Barney Frank: The White House Doesn't Want 'Don't Ask, Don't Tell' Repealed This Year
But just as the White House has pushed other legislation into the forefront only to back away and watch the congressional fireworks from afar, so it seems to be with ending the military’s gay ban.
As Rep. Barney Frank told me Friday, “I’m disappointed with the administration talking about delaying legislation for a year. But I’m working with Patrick Murphy [the lead sponsor of the House repeal bill] on it and I’m hoping we can push ahead.”
Like many pro-repeal advocates, Frank has consistently pinpointed the National Defense Authorization Act as “the only vehicle” for overturning the ban legislatively. When I noted that the White House has failed to designate the defense authorization bill over a stand-alone bill as its preferred method for repealing the policy, Frank responded, “That’s because they don’t want it done this year, not because they want it done separately.”
If Frank is correct, that would help clarify two things: (1) why administration officials declined to comment on the introduction of Sen. Joseph Lieberman’s new repeal bill — because they actually prefer the defense authorization act over a stand-alone bill; (2) why they haven’t advocated for a repeal measure to be included in this year’s authorization act — because they would prefer the issue recede into the shadows until next year.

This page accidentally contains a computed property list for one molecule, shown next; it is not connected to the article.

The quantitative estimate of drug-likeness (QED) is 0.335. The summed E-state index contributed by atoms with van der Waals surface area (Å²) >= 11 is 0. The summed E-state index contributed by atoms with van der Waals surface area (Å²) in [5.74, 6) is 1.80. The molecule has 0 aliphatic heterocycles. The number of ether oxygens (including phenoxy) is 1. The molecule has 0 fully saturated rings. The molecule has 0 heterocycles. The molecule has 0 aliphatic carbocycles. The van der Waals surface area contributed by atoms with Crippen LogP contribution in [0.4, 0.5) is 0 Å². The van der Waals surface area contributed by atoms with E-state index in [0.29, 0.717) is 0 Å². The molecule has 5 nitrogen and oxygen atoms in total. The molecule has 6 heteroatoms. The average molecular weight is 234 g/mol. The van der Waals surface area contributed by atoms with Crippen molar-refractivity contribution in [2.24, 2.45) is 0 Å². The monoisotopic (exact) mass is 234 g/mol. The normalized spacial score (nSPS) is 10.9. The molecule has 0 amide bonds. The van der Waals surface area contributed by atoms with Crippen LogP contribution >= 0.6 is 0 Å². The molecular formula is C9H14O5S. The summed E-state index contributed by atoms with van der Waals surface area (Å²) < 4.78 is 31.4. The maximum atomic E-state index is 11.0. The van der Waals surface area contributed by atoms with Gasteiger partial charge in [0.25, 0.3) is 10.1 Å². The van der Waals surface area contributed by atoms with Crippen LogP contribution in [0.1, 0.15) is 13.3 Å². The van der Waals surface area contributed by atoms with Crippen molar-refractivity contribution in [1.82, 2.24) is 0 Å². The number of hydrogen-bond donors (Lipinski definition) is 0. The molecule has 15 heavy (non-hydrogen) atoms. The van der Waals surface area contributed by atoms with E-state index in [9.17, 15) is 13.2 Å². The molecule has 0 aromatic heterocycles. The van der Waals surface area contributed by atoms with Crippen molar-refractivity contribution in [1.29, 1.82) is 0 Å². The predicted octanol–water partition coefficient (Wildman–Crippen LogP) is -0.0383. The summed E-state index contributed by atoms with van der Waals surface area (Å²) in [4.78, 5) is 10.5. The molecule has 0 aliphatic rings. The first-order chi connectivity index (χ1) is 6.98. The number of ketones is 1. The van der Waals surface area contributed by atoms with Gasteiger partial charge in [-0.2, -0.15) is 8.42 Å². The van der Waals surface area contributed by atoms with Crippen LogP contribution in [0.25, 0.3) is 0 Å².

The Human Rights Campaign has been repeatedly reassuring gay rights advocates that there is a "clear path" to repeal despite waffling, hesitation, and confusion on Capitol Hill.
If the Democrats lose as many seats as it looks like they might in the upcoming elections, good luck with that!